Mustard Seed Theatre's All Is Calm Makes the Season Bright

All Is Calm reminds us that peace is possible during the holidays, even amid war.
All Is Calm reminds us that peace is possible during the holidays, even amid war.

All Is Calm

Written by Peter Rothstein. Musical arrangement by Erick Lichte and Timothy C. Takach.

Directed by Deanna Jent

Presented by Mustard Seed Theatre through December 20 at the Fontbonne Fine Arts Theatre (6800 Wydown Boulevard; 314-719-8060 or Tickets are $25 to $30.

I hate Christmas. I hate the commercialism, I hate the maudlin sentiments and I hate the "entertainment" that comes with the season. If there were, in fact, an actual War on Christmas, I'd be on the frontlines shouting "Happy holidays!" at old ladies while drinking from a plain red Starbucks cup.

But I love Mustard Seed Theatre's production of Peter Rothstein's All Is Calm. For three years running the company has staged this a capella musical about the spontaneous Christmas truces that sprang up on the frontlines of World War I, and every year I enjoy the show more than I did the last. Director Deanna Jent and musical director Joe Schoen together craft a powerful story about peace, love and empathy that shines like a beacon in these darkening days.

The company enters singing "Will Ye Go to Flanders?" in darkness, which is made haunting by the low, organ-like tone the deeper-voiced men drone under the lyrics. They sing of their eagerness to sign up for the war, their joyous departure for the Western Front, and their eventual boredom with the monotonous grind of daily army life. But when winter settles in and they realize the war might last longer than the three months everyone believed it would, the songs take on a sadder hue.

All of the music is either popular songs of the early-nineteenth century, such as Irving Berlin's "Come On and Join" and "It's a Long Way to Tipperary," or Christmas carols from Germany, England and France. Between songs, the cast adopts the roles of various soldiers from both sides of the war, speaking of dead friends, their families back home and their growing disgust for the songs of their enemies, which they can hear at night. All of this dialogue is taken from actual soldiers' letters and diaries.

By this point I know some of the recitations by heart. Still, there's a difference between knowing them and hearing them once more. In this year's production, Greg Lhamon reads us a letter home to his young son in which he urges the boy to be brave, and tears well in his eyes as he tries to be strong brave himself. You can't help but think that children across the country are receiving similar letters this Christmas from fathers deployed overseas. The only difference is that some of those letters are now written by mothers — such is the progress of war in 101 years.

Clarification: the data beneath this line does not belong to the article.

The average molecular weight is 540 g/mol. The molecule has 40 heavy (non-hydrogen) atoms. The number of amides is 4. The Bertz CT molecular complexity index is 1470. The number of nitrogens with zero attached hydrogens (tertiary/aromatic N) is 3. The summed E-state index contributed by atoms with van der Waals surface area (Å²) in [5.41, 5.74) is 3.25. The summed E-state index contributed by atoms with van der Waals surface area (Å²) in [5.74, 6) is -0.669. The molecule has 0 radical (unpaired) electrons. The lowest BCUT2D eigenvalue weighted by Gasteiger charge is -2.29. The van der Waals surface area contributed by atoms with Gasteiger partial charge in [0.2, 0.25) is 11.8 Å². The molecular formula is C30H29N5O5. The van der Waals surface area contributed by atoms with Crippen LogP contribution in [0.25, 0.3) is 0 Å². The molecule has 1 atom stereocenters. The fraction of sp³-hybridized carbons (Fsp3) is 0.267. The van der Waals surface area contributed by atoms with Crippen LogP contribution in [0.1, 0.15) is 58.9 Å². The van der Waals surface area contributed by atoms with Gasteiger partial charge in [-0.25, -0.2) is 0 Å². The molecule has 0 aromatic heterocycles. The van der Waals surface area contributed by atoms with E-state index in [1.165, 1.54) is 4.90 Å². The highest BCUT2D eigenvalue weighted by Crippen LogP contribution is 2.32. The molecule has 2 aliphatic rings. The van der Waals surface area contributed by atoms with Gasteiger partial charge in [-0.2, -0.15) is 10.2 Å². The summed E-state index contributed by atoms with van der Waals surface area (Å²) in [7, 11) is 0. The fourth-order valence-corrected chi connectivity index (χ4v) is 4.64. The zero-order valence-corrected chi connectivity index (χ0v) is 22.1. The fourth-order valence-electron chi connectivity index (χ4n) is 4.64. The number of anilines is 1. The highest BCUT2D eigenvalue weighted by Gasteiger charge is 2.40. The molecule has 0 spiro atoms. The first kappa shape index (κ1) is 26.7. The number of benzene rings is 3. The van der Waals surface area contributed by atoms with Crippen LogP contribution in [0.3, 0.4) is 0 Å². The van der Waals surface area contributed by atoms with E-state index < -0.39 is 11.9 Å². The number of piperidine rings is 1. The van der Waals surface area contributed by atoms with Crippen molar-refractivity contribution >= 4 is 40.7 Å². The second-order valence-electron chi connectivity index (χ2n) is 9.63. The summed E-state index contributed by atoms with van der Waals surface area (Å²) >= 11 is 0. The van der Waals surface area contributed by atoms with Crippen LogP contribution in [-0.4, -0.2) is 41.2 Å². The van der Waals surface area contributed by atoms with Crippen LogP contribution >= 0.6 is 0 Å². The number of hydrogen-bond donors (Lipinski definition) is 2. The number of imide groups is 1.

The cast is wholly excellent throughout, managing a variety of accents and engaging in soldierly business in the middle of songs that add to the verisimilitude of the production. During a suitably depressed rendition of "I Want to Go Home" by the English soldiers, a resplendently moustachioed Gerry Love punches a fellow soldier in the shoulder, which sets off a chain reaction of slaps and giggles among the troupe. Only the martial tones of Haydn's "Deutschlandlied" from across no man's land sours the mood.

But when Christmas Eve comes, one brave German (Tim Schall) emerges from the trenches singing "Stille Nacht" as he approaches the English side. Schall could scat-sing dubstep and I'd listen eagerly, but with a truly beautiful song he works magic. The rest of the cast joins in, gathering together in the wreckage of center stage (well-designed by Kyra Bishop) as the lights dim and the stars come out. A small Christmas tree flickers hopefully at stage left while the company hovers on the refrain "All is calm," willing the war to stop. There is a palpable feeling that we have crossed a barrier at this point — that the ghosts of the past are here, imploring us to remember that they chose brotherhood over enmity in the midst of war, that we could all be one if we wanted.

I've seen 400 shows in the past eight years, give or take a couple. Those stars emerging as eleven intertwined voices sing the world into stillness stand alone, and I wish to experience them every Christmas.

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